The New York City Ballet on Tuesday, June 24.
The lyrics to “At the Ballet” from A Chorus Line (“Everything was beautiful at the ballet / Graceful men life lovely girls in white …”) make me think of works like Balanchine’s “Brahms-Schoenberg Quartet.” Sure, the costume colors tend more toward peaches than cream, but “Quartet” presents exactly the kind of unabashed, innocent sweetness that the song so wistfully celebrates. Charmingly pretty and traditional, it is all pirouettes and arabesques and pink tulle tutus.
It was fun to see that juxtaposed against “Prodigal Son,” a completely different Balanchine ballet in which the dancers tend to creep about with their feet wide apart and the prima ballerina, Siren, spends a great deal of time wrapping a long velvet train between her legs in a suggestive but distinctly unladylike manner. The contrast is striking—in the steps, in the dancers’ physical bearing, in the costume style—but both works are a joy to watch.
I’m afraid I can’t say the same for the ballet that opened the program. “Thou Swell,” a Richard Rodgers medley choreographed by Peter Martins, is facile and uninspired, and it boxes the female dancers into playing either the simpering naif or predatory vamp. Maybe that’s a bit harsh, but if the company can’t be bothered to fix the balance between the miked singers, the light-jazz trio, and the orchestra, I can’t be bothered to say anything nice about it.
Musically speaking, though, I admit I wasn’t completely thrilled with “Quartet” either. It uses Schoenberg’s orchestral arrangement of Brahms’ first piano quartet (hence the ballet’s name), and I didn’t care for the orchestration, which often leaves the winds unsupported or transitions too abrupt and incohesive. But the dancing is lovely enough that that doesn’t matter. “Quartet” features the kind of moments—a swooping poisson dive, an elegantly concluded pirouette—that are so simple and beautiful that I’d catch myself sighing happily at the sight.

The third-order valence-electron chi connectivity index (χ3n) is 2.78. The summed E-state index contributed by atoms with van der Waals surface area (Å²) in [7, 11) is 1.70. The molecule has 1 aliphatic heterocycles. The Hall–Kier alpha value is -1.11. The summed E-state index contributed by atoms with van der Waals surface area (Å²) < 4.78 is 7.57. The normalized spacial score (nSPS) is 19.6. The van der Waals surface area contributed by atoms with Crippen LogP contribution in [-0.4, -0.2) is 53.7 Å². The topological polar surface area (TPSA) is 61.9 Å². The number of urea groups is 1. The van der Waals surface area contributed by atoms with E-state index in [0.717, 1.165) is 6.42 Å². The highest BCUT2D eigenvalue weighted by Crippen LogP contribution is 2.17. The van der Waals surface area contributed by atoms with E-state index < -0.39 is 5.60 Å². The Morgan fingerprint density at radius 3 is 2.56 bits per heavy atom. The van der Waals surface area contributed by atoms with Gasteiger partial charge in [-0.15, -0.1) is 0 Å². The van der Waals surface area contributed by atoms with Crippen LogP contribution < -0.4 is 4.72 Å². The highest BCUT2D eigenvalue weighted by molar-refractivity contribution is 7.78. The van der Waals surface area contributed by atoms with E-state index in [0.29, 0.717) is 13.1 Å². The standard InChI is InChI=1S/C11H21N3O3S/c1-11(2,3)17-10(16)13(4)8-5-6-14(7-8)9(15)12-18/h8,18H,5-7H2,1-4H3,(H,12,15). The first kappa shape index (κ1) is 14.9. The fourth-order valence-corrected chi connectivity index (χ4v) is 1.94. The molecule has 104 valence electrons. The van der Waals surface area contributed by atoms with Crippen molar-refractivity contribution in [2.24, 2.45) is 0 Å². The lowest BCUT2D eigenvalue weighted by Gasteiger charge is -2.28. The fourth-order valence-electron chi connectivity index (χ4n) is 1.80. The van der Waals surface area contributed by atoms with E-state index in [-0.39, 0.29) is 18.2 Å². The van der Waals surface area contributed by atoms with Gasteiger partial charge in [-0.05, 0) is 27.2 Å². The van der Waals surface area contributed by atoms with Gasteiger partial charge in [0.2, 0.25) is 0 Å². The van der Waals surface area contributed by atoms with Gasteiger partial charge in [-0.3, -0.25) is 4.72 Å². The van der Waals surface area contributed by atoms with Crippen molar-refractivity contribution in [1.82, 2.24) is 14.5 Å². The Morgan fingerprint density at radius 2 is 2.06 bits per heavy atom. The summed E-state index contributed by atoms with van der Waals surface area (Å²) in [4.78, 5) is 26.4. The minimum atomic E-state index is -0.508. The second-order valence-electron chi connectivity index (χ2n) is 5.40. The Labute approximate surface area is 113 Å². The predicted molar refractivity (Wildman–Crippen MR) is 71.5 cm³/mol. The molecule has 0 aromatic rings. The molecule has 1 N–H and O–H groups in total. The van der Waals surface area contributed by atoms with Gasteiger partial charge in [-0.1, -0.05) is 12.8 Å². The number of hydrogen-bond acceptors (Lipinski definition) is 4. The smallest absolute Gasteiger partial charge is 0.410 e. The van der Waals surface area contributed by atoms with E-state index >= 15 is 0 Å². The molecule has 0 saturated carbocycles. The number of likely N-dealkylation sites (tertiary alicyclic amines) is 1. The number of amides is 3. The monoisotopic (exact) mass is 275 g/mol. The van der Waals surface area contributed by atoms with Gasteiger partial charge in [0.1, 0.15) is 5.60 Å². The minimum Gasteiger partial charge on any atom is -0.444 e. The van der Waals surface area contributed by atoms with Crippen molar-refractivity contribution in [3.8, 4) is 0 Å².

But it is “Prodigal Son” that really sticks with me. The opening and closing scenes (in which the wayward boy rejects and then returns to his father) are mostly pantomime, however artful, but the middle scene exhibits the lead dancer’s athleticism and expressivity to stunning effect. On Tuesday night, Joaquin de Luz played the title character and delivered a remarkably affecting performance, moving with palpable poetry from the pathetically arrested development of the first scene (the choreography requires him to beat his fists against his thighs, like a child having a tantrum) through his dazzled submission to the Siren and, finally, his hobbling, repentant return home. I wasn’t completely persuaded by the Siren herself (her aggressive, broad stance and snapping manipulation of her cloak often looked weirdly unattractive to me, though I wasn’t sure whether I should fault Balanchine or ballerina Kaitlyn Gilliland or myself for that) but I never doubted the Prodigal’s intoxication with her.
I do question Balanchine’s rendering of the final scene, however. (The libretto, for the record, is by Boris Kochno.) In the ballet, the father must be called out of the house to greet his son, now humiliated and crippled, and the son must literally climb into his arms before the father finally embraces him. It’s a far cry from the biblical parable’s description of magnanimous forgiveness—the father spotting his returning son from a distance, running to meet him, and embracing him immediately—and I missed the extravagant compassion of that familiar telling. That said, when Balanchine’s father does finally wrap his arms around his son and bend his head down in comfort, I couldn’t help but be moved and grateful, however belatedly. It isn’t a pink-tutu dream, but that moment, too, is beautiful.